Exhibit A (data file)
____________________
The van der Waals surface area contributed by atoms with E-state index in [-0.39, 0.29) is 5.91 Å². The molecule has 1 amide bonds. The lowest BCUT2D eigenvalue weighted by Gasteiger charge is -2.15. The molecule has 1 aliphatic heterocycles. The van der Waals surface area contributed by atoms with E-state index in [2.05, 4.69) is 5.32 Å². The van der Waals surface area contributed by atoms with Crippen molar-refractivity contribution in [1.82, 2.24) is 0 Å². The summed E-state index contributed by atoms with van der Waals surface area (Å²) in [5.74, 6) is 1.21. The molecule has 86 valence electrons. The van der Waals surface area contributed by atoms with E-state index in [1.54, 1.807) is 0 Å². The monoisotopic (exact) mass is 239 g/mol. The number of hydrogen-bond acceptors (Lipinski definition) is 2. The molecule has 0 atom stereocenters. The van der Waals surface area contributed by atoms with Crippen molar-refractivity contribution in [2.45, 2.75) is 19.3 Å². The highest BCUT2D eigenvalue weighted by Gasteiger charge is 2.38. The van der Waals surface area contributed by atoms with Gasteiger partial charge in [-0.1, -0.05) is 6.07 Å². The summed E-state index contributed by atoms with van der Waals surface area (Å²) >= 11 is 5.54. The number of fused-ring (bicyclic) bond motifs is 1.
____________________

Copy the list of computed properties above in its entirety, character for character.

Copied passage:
The van der Waals surface area contributed by atoms with E-state index in [-0.39, 0.29) is 5.91 Å². The molecule has 1 amide bonds. The lowest BCUT2D eigenvalue weighted by Gasteiger charge is -2.15. The molecule has 1 aliphatic heterocycles. The van der Waals surface area contributed by atoms with E-state index in [2.05, 4.69) is 5.32 Å². The van der Waals surface area contributed by atoms with Crippen molar-refractivity contribution in [1.82, 2.24) is 0 Å². The summed E-state index contributed by atoms with van der Waals surface area (Å²) in [5.74, 6) is 1.21. The molecule has 86 valence electrons. The van der Waals surface area contributed by atoms with E-state index in [1.54, 1.807) is 0 Å². The monoisotopic (exact) mass is 239 g/mol. The number of hydrogen-bond acceptors (Lipinski definition) is 2. The molecule has 0 atom stereocenters. The van der Waals surface area contributed by atoms with Crippen molar-refractivity contribution in [2.45, 2.75) is 19.3 Å². The highest BCUT2D eigenvalue weighted by Gasteiger charge is 2.38. The van der Waals surface area contributed by atoms with Gasteiger partial charge in [-0.1, -0.05) is 6.07 Å². The summed E-state index contributed by atoms with van der Waals surface area (Å²) >= 11 is 5.54. The number of fused-ring (bicyclic) bond motifs is 1.